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Thursday, March 29, 2012

Path Apps Being Sued for "Snooping" on Users

Posted By on Thu, Mar 29, 2012 at 2:33 PM

click to enlarge .... plus every hacker and their mom
  • .... plus every hacker and their mom

As if Siri and her spying ways weren't disturbing enough, now a Texas man has filed a federal class action lawsuit against the popular Path app, claiming the San Francisco-based company is using its own app to pry into users' lives.

Path's image was already tarnished last month when researchers busted the app for uploading its users' entire address book to its servers without their knowledge or consent.

Oscar Hernandez filed a lawsuit in San Francisco this week, claiming the company's spying tactics go beyond just copying address books and contacts -- and he's not just being paranoid. Hernandez says the app has also taken personal information as specific as the exact location of his minor children. This information is then stored with so few safeguards that even the most unsophisticated hacker could access it.

The lawsuit states that the company's illegal surveillance is violating a plethora of laws, including the California Invasion Privacy Act and the Electronic Communications Privacy Act.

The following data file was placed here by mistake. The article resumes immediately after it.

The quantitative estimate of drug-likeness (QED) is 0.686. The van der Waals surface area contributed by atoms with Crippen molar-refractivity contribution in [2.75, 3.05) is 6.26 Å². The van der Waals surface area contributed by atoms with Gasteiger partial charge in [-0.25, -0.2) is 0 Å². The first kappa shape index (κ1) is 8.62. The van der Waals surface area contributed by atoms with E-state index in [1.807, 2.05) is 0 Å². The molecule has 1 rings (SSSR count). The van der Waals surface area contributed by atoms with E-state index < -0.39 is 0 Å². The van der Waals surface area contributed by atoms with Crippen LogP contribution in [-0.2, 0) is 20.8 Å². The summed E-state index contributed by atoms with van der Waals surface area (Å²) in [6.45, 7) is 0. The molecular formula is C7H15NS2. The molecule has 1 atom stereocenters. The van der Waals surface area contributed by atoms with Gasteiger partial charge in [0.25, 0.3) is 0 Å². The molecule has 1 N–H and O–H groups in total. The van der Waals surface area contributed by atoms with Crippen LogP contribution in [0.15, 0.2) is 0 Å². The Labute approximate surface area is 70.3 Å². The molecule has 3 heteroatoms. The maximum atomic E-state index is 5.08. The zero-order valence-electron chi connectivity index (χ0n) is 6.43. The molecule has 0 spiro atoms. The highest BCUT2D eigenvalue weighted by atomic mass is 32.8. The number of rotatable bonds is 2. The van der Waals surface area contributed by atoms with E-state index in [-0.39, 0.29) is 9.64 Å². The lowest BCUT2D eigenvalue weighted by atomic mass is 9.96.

According to the suit:

Path's storage of user data was vital to its immediate and continued growth, since it did not want to delay building its platform slowly while prospective users spent time locating the app, experimenting with its functions to determine if they would remain a user, and prompting its users to assist in referring users' contacts.
The app, which is purchased through iTunes, is advertised as "the smart journal that helps you share life with the ones you love --

your thoughts, the music you're listening to, where you are, who you're

with, when you wake and when you sleep."

Hernandez says he uses the app to upload and share digital photos as well as music. He also used it to access social networking sites. But in doing so, he claims, Path has used a covert method to keep tabs on every user without their knowledge. Specifically, the company has "hidden tracking devices within users' digital content, which was downloaded onto their mobile devices and computers.

"Plaintiff and class members demand that defendant return the digital

content within their mobile devices and computing devices to the state

that existed prior to any and all activity implemented by Path and Path

Affiliates, including but not limited to removal of all GPS coordinates

attached to their digital content."

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About The Author

Erin Sherbert

Erin Sherbert

Erin Sherbert was the Online News Editor for SF Weekly from 2010 to 2015. She's a Texas native and has a closet full of cowboy boots to prove it.


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